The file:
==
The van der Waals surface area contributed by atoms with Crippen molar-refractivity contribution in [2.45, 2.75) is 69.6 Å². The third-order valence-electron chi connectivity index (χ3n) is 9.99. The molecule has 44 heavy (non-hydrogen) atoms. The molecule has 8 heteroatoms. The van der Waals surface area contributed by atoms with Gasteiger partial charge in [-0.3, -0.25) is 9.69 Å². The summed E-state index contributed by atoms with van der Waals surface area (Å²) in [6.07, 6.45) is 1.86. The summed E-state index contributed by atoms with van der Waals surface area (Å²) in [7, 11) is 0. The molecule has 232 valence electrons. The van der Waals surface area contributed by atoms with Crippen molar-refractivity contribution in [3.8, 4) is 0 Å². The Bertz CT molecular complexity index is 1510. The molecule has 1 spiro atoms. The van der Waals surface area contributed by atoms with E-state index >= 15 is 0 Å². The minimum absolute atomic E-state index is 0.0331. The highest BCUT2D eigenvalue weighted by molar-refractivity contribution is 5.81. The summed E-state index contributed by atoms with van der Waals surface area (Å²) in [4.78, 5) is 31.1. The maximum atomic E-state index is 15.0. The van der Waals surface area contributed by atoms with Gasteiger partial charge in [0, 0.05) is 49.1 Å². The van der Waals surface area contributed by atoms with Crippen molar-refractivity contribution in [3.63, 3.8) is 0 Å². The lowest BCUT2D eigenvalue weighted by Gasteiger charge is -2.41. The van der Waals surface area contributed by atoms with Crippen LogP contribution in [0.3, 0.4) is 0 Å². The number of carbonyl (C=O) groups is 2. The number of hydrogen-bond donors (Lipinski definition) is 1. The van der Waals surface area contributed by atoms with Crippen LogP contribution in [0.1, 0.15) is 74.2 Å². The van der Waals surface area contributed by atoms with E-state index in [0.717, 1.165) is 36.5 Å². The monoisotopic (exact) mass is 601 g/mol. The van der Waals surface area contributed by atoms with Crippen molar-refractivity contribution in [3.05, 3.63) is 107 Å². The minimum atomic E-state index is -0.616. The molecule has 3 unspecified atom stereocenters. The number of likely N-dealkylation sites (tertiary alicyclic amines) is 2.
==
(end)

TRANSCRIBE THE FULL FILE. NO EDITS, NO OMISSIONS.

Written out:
The van der Waals surface area contributed by atoms with Crippen molar-refractivity contribution in [2.45, 2.75) is 69.6 Å². The third-order valence-electron chi connectivity index (χ3n) is 9.99. The molecule has 44 heavy (non-hydrogen) atoms. The molecule has 8 heteroatoms. The van der Waals surface area contributed by atoms with Gasteiger partial charge in [-0.3, -0.25) is 9.69 Å². The summed E-state index contributed by atoms with van der Waals surface area (Å²) in [6.07, 6.45) is 1.86. The summed E-state index contributed by atoms with van der Waals surface area (Å²) in [7, 11) is 0. The molecule has 232 valence electrons. The van der Waals surface area contributed by atoms with Crippen molar-refractivity contribution in [3.8, 4) is 0 Å². The Bertz CT molecular complexity index is 1510. The molecule has 1 spiro atoms. The van der Waals surface area contributed by atoms with E-state index >= 15 is 0 Å². The minimum absolute atomic E-state index is 0.0331. The highest BCUT2D eigenvalue weighted by molar-refractivity contribution is 5.81. The summed E-state index contributed by atoms with van der Waals surface area (Å²) in [4.78, 5) is 31.1. The maximum atomic E-state index is 15.0. The van der Waals surface area contributed by atoms with Gasteiger partial charge in [0, 0.05) is 49.1 Å². The van der Waals surface area contributed by atoms with Crippen molar-refractivity contribution in [3.63, 3.8) is 0 Å². The lowest BCUT2D eigenvalue weighted by Gasteiger charge is -2.41. The van der Waals surface area contributed by atoms with Crippen LogP contribution in [0.3, 0.4) is 0 Å². The number of carbonyl (C=O) groups is 2. The number of hydrogen-bond donors (Lipinski definition) is 1. The van der Waals surface area contributed by atoms with Crippen LogP contribution in [0.1, 0.15) is 74.2 Å². The van der Waals surface area contributed by atoms with E-state index in [0.717, 1.165) is 36.5 Å². The monoisotopic (exact) mass is 601 g/mol. The van der Waals surface area contributed by atoms with Crippen molar-refractivity contribution in [3.05, 3.63) is 107 Å². The minimum atomic E-state index is -0.616. The molecule has 3 unspecified atom stereocenters. The number of likely N-dealkylation sites (tertiary alicyclic amines) is 2.